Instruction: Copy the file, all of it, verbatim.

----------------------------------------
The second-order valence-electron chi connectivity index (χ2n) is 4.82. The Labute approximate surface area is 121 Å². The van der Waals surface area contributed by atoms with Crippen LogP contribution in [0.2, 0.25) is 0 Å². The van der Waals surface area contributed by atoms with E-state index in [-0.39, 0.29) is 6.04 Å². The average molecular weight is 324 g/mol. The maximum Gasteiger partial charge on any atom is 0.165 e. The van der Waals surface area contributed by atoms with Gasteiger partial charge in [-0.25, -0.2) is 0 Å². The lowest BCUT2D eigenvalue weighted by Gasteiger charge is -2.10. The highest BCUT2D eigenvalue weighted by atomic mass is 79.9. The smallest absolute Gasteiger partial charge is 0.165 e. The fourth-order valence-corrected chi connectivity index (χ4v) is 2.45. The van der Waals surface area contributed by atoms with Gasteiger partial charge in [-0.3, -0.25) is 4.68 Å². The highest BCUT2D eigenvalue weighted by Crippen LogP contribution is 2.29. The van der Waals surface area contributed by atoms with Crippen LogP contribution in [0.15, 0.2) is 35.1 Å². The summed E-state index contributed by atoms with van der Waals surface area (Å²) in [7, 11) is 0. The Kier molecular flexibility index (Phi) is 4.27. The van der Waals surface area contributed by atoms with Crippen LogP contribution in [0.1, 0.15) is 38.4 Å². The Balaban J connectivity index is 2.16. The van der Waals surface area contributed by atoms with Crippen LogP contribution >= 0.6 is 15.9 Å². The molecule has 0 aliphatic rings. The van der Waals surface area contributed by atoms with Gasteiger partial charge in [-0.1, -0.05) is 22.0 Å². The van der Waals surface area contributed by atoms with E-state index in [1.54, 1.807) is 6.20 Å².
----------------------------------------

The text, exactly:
The second-order valence-electron chi connectivity index (χ2n) is 4.82. The Labute approximate surface area is 121 Å². The van der Waals surface area contributed by atoms with Crippen LogP contribution in [0.2, 0.25) is 0 Å². The van der Waals surface area contributed by atoms with E-state index in [-0.39, 0.29) is 6.04 Å². The average molecular weight is 324 g/mol. The maximum Gasteiger partial charge on any atom is 0.165 e. The van der Waals surface area contributed by atoms with Gasteiger partial charge in [-0.25, -0.2) is 0 Å². The lowest BCUT2D eigenvalue weighted by Gasteiger charge is -2.10. The highest BCUT2D eigenvalue weighted by atomic mass is 79.9. The smallest absolute Gasteiger partial charge is 0.165 e. The fourth-order valence-corrected chi connectivity index (χ4v) is 2.45. The van der Waals surface area contributed by atoms with Gasteiger partial charge in [-0.3, -0.25) is 4.68 Å². The highest BCUT2D eigenvalue weighted by Crippen LogP contribution is 2.29. The van der Waals surface area contributed by atoms with Crippen LogP contribution in [0.15, 0.2) is 35.1 Å². The summed E-state index contributed by atoms with van der Waals surface area (Å²) in [7, 11) is 0. The Kier molecular flexibility index (Phi) is 4.27. The van der Waals surface area contributed by atoms with Crippen LogP contribution in [0.1, 0.15) is 38.4 Å². The Balaban J connectivity index is 2.16. The van der Waals surface area contributed by atoms with Crippen LogP contribution >= 0.6 is 15.9 Å². The molecule has 0 aliphatic rings. The van der Waals surface area contributed by atoms with Gasteiger partial charge in [-0.1, -0.05) is 22.0 Å². The van der Waals surface area contributed by atoms with E-state index in [1.54, 1.807) is 6.20 Å².